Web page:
Thereꞌs no dearth of quality action/RPGs out there, so why play Ultimate Alliance over, say, Diablo or Torchlight? Well, the playable characters themselves, for one thing. While the 25 or so characters per game wonꞌt include everyoneꞌs favorite, youꞌre almost guaranteed to find four that you like. Captain America, Ms. Marvel, Iron Man, Spider-Man, Thor, Wolverine, the Fantastic Four, Jean Grey, Elektra and Black Panther are all present and accounted for.
The stories themselves are also classic Marvel crossover events, for better or worse. In the case of Ultimate Alliance, it's unfortunately toward the "worse" end of the spectrum. Dr. Doom has reassembled the Masters of Evil and leveraged their abilities and resources to gain a powerful artifact ─ I'm going to stop right there, because you can already guess how this story goes. Basically, Dr. Doom is up to no good, and it's your job to stop him. As an excuse to get a bunch of different heroes and villains together, though, it works.
Ultimate Alliance 2, on the other hand, tells a much more ambitious story. The events are somewhat closely based on the 2006 Civil War storyline, which was also the basis for the 2016 Captain America sequel film of the same name. Not only does the plot have some emotional weight, but it also plays out differently depending on whether you choose to side with the pro- or anti-registration faction. The resolution is a good bit more satisfying in the game than in the comics or film, too.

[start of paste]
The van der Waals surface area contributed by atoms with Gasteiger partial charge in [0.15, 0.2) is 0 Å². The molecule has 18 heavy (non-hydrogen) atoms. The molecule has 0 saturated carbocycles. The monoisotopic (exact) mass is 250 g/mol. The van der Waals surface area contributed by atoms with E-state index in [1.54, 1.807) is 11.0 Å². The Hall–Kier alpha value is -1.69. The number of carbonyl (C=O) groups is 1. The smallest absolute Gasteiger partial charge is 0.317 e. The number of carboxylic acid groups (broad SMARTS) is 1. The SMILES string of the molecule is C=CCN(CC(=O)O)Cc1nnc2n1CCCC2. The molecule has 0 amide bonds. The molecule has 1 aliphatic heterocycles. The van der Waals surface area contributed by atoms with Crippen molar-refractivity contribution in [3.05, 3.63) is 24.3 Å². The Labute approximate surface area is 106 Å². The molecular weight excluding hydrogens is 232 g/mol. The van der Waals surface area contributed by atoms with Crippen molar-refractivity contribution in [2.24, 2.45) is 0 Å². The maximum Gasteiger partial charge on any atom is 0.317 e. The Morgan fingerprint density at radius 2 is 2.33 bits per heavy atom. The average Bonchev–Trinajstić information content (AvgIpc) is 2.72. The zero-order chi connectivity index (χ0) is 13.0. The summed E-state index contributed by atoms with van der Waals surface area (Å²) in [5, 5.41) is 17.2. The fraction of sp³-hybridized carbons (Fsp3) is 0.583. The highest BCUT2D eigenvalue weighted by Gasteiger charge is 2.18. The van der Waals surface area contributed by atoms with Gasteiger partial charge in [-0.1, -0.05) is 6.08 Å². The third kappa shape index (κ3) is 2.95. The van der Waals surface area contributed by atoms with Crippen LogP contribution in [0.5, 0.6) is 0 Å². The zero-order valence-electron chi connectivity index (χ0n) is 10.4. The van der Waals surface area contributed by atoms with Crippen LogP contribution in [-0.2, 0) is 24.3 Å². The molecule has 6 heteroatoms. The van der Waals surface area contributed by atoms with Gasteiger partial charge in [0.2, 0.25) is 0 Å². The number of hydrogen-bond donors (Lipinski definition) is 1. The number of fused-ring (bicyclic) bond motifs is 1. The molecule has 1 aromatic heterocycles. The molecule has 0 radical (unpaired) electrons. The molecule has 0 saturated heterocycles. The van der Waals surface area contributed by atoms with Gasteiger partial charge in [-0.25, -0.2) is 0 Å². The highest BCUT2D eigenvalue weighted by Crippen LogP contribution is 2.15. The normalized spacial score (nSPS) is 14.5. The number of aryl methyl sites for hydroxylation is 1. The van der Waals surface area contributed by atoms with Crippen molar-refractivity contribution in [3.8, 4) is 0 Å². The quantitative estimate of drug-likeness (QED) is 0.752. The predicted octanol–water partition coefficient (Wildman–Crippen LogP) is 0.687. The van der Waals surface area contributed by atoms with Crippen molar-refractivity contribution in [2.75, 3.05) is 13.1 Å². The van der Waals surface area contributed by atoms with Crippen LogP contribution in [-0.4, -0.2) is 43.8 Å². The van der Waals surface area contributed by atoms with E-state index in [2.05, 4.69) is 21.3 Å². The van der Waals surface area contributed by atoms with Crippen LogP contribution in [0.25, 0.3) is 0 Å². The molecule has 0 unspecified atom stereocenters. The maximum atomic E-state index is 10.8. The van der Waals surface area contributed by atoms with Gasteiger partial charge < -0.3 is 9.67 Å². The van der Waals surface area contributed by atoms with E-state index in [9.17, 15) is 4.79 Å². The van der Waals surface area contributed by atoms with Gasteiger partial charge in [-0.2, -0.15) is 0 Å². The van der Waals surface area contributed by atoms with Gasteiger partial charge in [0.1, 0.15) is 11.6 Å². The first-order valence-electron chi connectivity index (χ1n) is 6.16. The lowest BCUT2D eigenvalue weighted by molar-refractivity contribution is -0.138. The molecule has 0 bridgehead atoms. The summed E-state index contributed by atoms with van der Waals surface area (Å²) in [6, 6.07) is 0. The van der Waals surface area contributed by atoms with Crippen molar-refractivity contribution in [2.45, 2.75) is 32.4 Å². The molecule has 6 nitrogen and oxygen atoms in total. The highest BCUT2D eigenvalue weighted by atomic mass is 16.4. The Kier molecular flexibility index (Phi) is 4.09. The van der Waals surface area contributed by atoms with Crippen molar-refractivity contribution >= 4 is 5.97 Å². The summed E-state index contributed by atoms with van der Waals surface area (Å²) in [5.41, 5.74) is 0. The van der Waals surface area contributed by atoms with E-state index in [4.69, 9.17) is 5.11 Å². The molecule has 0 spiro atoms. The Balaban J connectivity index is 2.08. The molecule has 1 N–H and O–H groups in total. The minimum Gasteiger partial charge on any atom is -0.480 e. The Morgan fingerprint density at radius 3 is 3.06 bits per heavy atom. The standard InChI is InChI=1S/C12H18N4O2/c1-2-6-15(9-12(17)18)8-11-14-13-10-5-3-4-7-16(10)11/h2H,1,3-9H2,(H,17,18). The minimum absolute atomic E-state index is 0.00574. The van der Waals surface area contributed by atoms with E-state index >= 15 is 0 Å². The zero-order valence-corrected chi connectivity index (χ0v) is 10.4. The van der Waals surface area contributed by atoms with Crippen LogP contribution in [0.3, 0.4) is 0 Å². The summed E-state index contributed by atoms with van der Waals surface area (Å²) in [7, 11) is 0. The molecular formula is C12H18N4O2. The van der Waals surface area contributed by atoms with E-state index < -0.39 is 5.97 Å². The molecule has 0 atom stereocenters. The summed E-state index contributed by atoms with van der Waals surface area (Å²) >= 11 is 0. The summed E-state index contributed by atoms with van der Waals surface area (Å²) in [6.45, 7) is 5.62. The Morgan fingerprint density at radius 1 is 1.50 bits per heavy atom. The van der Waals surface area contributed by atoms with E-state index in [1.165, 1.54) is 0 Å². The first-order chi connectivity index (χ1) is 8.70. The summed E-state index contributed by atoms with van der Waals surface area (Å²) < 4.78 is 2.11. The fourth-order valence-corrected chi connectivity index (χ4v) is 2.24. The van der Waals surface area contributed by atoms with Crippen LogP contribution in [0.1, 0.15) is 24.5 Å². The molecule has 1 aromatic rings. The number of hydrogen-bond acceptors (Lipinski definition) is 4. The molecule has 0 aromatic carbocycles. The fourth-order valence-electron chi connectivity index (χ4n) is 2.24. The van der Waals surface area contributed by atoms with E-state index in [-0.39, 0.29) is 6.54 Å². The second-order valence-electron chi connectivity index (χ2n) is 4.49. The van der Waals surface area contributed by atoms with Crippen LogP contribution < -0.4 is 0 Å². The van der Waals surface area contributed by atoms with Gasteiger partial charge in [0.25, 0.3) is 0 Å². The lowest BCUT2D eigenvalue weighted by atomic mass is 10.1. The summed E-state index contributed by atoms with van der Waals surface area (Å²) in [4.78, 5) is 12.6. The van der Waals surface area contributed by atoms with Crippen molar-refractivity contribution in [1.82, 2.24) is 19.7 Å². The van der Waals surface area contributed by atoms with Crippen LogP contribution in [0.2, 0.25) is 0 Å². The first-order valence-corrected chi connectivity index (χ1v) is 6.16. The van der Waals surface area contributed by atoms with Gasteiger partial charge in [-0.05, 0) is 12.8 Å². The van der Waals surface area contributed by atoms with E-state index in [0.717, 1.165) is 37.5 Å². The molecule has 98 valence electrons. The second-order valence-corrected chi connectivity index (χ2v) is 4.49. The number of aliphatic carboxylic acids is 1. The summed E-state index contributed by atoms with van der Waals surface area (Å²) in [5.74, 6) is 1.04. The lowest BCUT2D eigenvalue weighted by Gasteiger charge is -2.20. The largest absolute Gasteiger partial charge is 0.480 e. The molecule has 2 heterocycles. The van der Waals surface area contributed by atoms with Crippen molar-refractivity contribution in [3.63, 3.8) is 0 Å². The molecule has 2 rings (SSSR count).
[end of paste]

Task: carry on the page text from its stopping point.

Activision wants $40 per remastered game, or $60 for a package deal. Considering the games are between half-a-decade and a decade old, you might expect the company to add something really substantial. However, that's not the case. There are some slight graphical updates; beyond that, these are the same games you played the first time around.
In fact, the first Ultimate Alliance game may not even be as good as you remembered. The legality of the situation is confusing, but basically, Microsoft had the rights to release eight additional characters for the game on Xbox 360. Now, the PS4 and PC versions of the game lack some pretty notable playable heroes and villains, including Cyclops, Hawkeye, the Hulk, Magneto and Venom. To make matters even stranger, the Xbox One version lacks these characters as well.
Conversely, Ultimate Alliance 2 includes the notoriously short-lived DLC pack that includes Magneto, Black Panther, Cable and other fan favorites. Activision hasn't commented on why the first game is missing DLC but not the second, or whether the characters will be available as free or paid DLC at some point in the future. But if you still have an Xbox 360, you may be better off buying the Gold Edition of the game from the system's Games on Demand service.
Finally, users on Steam have reported tons of glitches and oddities with both games, from graphical and audio issues to controllers flat-out not working. I personally didn’t encounter anything that affected gameplay on PS4 versions of the games provided by Activision, but did notice that the audio during cutscenes was both static-laden and muted.
I’ve contacted Activision about the game’s issues, and will update the story when I hear back from the company.
Some DLC oddities aside, the Marvel: Ultimate Alliance series is well worth a second (or first) look all these years later. Although Marvel has been (Luke) cagey, the company did hint that if fans demand it, a third game could happen. If you can stomach the high price tag, gather a few friends and see how much fun you can have when you take the Marvel universe into your own hands. Excelsior!